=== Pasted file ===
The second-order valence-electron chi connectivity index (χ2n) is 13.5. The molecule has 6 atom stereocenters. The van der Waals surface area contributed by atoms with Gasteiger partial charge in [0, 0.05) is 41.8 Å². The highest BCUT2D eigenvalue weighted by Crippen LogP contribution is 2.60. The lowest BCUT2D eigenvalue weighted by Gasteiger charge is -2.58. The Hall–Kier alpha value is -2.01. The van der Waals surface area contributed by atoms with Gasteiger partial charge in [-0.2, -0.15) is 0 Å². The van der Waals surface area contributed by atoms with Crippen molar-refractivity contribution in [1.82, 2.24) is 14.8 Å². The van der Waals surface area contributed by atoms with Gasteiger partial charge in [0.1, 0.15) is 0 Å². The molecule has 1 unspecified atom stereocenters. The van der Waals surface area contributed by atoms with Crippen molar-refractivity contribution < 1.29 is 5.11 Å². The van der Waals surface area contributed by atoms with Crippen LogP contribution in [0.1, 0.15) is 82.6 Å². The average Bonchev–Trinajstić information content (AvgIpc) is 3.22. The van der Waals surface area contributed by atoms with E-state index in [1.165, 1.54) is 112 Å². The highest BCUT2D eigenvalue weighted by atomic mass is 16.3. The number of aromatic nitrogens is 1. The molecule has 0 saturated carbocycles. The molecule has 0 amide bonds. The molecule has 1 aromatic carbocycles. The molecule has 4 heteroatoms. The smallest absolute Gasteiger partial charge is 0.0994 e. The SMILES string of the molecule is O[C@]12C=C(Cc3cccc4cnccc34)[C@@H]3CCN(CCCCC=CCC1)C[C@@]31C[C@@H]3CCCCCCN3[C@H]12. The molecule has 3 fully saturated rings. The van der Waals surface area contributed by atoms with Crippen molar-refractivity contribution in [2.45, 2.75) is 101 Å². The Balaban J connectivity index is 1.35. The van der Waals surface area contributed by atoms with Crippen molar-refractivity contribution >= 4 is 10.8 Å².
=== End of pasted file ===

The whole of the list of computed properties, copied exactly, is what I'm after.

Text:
The second-order valence-electron chi connectivity index (χ2n) is 13.5. The molecule has 6 atom stereocenters. The van der Waals surface area contributed by atoms with Gasteiger partial charge in [0, 0.05) is 41.8 Å². The highest BCUT2D eigenvalue weighted by Crippen LogP contribution is 2.60. The lowest BCUT2D eigenvalue weighted by Gasteiger charge is -2.58. The Hall–Kier alpha value is -2.01. The van der Waals surface area contributed by atoms with Gasteiger partial charge in [-0.2, -0.15) is 0 Å². The van der Waals surface area contributed by atoms with Crippen molar-refractivity contribution in [1.82, 2.24) is 14.8 Å². The van der Waals surface area contributed by atoms with Gasteiger partial charge in [0.1, 0.15) is 0 Å². The molecule has 1 unspecified atom stereocenters. The van der Waals surface area contributed by atoms with Crippen molar-refractivity contribution < 1.29 is 5.11 Å². The van der Waals surface area contributed by atoms with Crippen LogP contribution in [0.1, 0.15) is 82.6 Å². The average Bonchev–Trinajstić information content (AvgIpc) is 3.22. The van der Waals surface area contributed by atoms with E-state index in [1.165, 1.54) is 112 Å². The highest BCUT2D eigenvalue weighted by atomic mass is 16.3. The number of aromatic nitrogens is 1. The molecule has 0 saturated carbocycles. The molecule has 0 amide bonds. The molecule has 1 aromatic carbocycles. The molecule has 4 heteroatoms. The smallest absolute Gasteiger partial charge is 0.0994 e. The SMILES string of the molecule is O[C@]12C=C(Cc3cccc4cnccc34)[C@@H]3CCN(CCCCC=CCC1)C[C@@]31C[C@@H]3CCCCCCN3[C@H]12. The molecule has 3 fully saturated rings. The van der Waals surface area contributed by atoms with Crippen molar-refractivity contribution in [2.45, 2.75) is 101 Å². The Balaban J connectivity index is 1.35. The van der Waals surface area contributed by atoms with Crippen molar-refractivity contribution >= 4 is 10.8 Å².